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What the heck is an Accountable Care Organization (ACO)?  That's I question I've had and since the Patient Protection and Accountable Care Act legislation, there's been a veritable firestorm of interest, concern, etc.


One of the many definitions is: "An ACO is a group of health care providers who agree to take on a shared responsibility for the care of a defined population of patients while assuring active management of both the quality and cost of that care."

Our health care in the U.S. is not financially sustainable at current rates of growth and the fact that the U.S. ranks 37th in the world in terms of health (WHO ranking) is a cause for great concern.  The ACO is a system approach to get those costs under control and improve quality.  An ACO can also "dovetail" with the Patient Centered Medical Home.  But, it will take momumental changes in approaches to health care at the regional, practice and individual physician (and administrator) level.   The ACO will represent a paradigm shift!

The AAFP has created a very useful document which I've taken and created in a portable document (PDF) which you can share with your colleaques (be they physicians or administrators - i.e. stakeholders).  It is entitled "Everything you need to know about Accountable Care Organizations (in plain English)".  HERE is sthe LINK to download it: "LINK!"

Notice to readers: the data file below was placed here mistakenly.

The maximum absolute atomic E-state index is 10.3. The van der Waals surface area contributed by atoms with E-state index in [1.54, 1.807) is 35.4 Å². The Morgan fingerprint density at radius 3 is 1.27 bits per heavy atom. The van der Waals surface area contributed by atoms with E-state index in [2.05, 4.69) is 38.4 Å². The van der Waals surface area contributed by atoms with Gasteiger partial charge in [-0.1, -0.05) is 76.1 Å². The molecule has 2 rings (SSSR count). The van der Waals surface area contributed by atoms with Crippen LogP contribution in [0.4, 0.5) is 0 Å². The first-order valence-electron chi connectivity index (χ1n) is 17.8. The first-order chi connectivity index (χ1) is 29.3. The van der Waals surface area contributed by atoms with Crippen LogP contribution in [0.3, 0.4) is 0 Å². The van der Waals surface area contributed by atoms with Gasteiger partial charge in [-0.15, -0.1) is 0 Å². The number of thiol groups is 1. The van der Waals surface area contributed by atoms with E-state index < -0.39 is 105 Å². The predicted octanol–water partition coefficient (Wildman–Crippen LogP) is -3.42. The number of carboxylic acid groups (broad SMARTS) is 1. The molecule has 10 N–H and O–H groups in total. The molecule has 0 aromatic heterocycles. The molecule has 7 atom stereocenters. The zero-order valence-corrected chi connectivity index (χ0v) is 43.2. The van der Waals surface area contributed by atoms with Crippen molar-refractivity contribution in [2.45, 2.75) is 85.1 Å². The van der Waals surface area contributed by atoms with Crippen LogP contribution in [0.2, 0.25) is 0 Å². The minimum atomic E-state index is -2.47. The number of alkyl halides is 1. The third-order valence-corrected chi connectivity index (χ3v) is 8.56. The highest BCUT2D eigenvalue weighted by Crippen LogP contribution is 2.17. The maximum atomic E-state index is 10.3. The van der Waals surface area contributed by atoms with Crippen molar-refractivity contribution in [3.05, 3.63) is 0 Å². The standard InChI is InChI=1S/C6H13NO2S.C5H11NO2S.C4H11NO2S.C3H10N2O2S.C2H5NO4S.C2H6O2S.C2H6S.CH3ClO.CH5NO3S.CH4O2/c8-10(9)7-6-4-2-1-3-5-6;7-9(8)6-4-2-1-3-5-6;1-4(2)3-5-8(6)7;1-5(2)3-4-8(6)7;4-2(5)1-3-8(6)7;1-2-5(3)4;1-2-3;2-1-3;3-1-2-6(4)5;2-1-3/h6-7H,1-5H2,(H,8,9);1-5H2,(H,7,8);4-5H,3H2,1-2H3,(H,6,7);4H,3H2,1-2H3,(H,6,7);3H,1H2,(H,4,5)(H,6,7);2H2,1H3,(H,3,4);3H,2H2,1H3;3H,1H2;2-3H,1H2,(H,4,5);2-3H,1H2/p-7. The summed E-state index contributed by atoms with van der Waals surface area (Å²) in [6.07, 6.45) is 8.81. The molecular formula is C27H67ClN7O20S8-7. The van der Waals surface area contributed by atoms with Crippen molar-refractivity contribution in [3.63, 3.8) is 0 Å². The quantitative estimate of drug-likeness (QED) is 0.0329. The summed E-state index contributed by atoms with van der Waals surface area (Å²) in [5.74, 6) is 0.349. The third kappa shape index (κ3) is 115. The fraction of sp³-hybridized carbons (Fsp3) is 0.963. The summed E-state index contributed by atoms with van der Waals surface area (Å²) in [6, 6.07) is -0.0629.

The FAQ document also provides more than two dozen answers to questions such as:

  • How do you get paid in an ACO?
  • What is shared savings, and how will the savings be distributed to providers?
  • What is risk adjustment in the context of an ACO?
  • How is efficiency measured?
  • What should you consider if approached to sell your practice?
  • Are ACOs just a passing fad, or are they here to stay?
  • What actions should you take immediately?


So, attitudes and the medical and hospital culture will need to make dramatic changes to what is coming.   However, AS LONG AS WE STAY FOCUSED ON THE PATIENT, THEIR FAMILY  and GIVE THEM THE BEST POSSIBLE CARE, we should do OK.   The "OSTRICH approach" of ignoring the changes around us ultimately will only hurt ourselves and our patients.


I hope you find the document useful both for yourself and others in your office/clinic, hospital and regional health care system.

Best,
Tripp

30.06.2011
 
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